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Two killed as plane crash-lands in Burma

Two people were killed and at least 10 were injured when a plane packed with Christmas tourists missed an airport runway and landed in a rice paddy field in Burma, state television reported.

The Air Bagan plane landed beyond Heho airport in Shan state, killing an 11-year-old passenger and a motorcyclist on the ground, MRTV said.

At least 10 people were wounded, including the pilot, it was reported.

Plane forced to make 'emergency landing'

Air Bagan said the plane, which was carrying 63 passengers and six crew members, was forced to make an "emergency landing".

Witnesses said smoke filled the plane when it hit the ground and was still rising from the plane's badly charred wreckage hours later.

Airport officials in Heho said that injured passengers were taken to a hospital in the nearby city of Taunggyi for treatment.

Scene of plane crash in northeast Burma

Two people were killed and at least ten injured in a plane crash in Burma today, state television reported.

These pictures were taken at the scene.

Smoke from the Air Bagan plane is seen in the distance Credit: Reuters
State television said the passenger plane missed an airport runway in heavy fog Credit: Reuters
The wreckage of the plane in a rice paddy Credit: Reuters


Prime Minister's support 'opened door' to Spitfire excavation

The expedition to excavate dozens of British Spitfires buried in Burma during the Second World War may not have occurred if the Prime Minister had not called for the suspension of sanctions against Burma during a visit to the country in April, according to Mr Cundall.

David Cameron was talking about releasing the sanctions in April. At the same time he asked the president of Myanmar if the Spitfires could be recovered and there was broad agreement.

The timing was perfect. They suspended the sanctions, allowing me to negotiate the terms with the Myanmar government and also to sign the contract.

I cannot thank the Prime Minister enough because he has opened the door for me.

Mr Cundall had been sending letters to Mr Cameron calling for the removal of sanctions before the Prime Minister's trip to Burma.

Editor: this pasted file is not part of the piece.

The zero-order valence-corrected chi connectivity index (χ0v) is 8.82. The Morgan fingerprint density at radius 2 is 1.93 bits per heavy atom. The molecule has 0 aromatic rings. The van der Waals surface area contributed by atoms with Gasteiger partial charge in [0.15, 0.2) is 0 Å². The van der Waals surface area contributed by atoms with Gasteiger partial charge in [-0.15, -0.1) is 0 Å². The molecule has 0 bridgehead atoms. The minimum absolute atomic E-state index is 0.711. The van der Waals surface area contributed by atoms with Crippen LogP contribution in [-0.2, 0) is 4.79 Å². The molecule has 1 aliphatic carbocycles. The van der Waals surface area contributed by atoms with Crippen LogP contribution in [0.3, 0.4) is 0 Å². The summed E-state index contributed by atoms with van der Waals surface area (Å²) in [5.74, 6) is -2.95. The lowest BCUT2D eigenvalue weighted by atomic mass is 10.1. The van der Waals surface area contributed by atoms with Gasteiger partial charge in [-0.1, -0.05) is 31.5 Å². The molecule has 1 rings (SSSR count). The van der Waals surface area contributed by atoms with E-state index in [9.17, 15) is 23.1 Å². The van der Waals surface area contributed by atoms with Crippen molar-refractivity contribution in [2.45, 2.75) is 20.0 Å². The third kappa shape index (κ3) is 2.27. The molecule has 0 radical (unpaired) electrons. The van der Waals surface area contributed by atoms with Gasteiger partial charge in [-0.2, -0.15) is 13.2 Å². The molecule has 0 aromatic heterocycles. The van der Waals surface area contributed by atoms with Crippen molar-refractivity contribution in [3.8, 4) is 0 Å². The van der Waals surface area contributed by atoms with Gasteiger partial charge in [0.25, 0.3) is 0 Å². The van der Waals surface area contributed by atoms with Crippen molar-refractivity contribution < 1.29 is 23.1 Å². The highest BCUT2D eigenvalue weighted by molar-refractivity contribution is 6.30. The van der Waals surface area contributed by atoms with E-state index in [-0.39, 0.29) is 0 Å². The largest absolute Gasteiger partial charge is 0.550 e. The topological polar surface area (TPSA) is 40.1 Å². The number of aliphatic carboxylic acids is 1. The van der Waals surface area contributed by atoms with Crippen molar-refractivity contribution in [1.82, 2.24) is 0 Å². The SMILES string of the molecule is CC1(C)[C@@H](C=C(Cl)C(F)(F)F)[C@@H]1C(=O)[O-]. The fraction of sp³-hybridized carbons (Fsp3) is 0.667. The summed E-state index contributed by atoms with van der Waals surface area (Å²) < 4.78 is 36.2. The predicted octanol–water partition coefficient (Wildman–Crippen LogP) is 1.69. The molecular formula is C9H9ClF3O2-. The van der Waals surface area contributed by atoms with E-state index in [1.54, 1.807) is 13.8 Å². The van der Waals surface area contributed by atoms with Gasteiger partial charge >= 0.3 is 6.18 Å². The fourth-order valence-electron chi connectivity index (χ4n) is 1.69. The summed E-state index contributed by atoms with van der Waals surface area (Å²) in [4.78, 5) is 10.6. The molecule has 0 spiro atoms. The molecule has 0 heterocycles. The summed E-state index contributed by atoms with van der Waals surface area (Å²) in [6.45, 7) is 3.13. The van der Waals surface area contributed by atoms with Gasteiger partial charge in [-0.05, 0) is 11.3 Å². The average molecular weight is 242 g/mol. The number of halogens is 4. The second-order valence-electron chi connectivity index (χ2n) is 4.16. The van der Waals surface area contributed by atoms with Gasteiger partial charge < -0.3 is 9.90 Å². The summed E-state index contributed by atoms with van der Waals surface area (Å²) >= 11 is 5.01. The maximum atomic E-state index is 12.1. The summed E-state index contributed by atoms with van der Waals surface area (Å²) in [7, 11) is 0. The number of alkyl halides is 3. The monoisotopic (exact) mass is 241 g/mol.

Later in the year the Prime Minister sent him a letter of congratulations in which he expressed the hope that the Spitfires would fly once again in Britain, according to Mr Cundall.

Burma Spitfire excavation project 'biggest of my life'

Speaking before the announcement to evacuate dozens of British Spitfires buried during the Second World War today, Lincolnshire farmer and aircraft enthusiast David Cundall said:

It is the biggest project I have ever taken on in my life. I did not realise it would take 16 years or quite a large amount of personal money. But I do not regret it.

I have always admired the Spitfire. It has a very special place in British history, from the Battle of Britain. To find one Spitfire would be a major find, let alone 36.

Buried spitfires to be excavated

An operation to excavate dozens of British Spitfires buried in Burma during the Second World War is set to begin next year.

It marks the climax of a 16-year search for the lost aircraft by Lincolnshire farmer and aircraft enthusiast David Cundall.

Handout dated 2004 of the results of an electromagnetic survey at the site in Burma, led by Dr Roger Clark and Dr Adam Booth in 2004. Credit: Dr Roger Clark and Dr Adam Booth/PA Wire

Mr Cundall, 63, has poured tens of thousands of pounds into the venture - he says he stopped counting when the cost hit £130,000 - and hopes the recovered aircraft can be restored and eventually returned to flight.

He believes Lord Louis Mountbatten ordered the burial of 36 Spitfires in 1945 at the Mingaladon airfield, a major British base in Burma, as the Second World War was drawing to a close.

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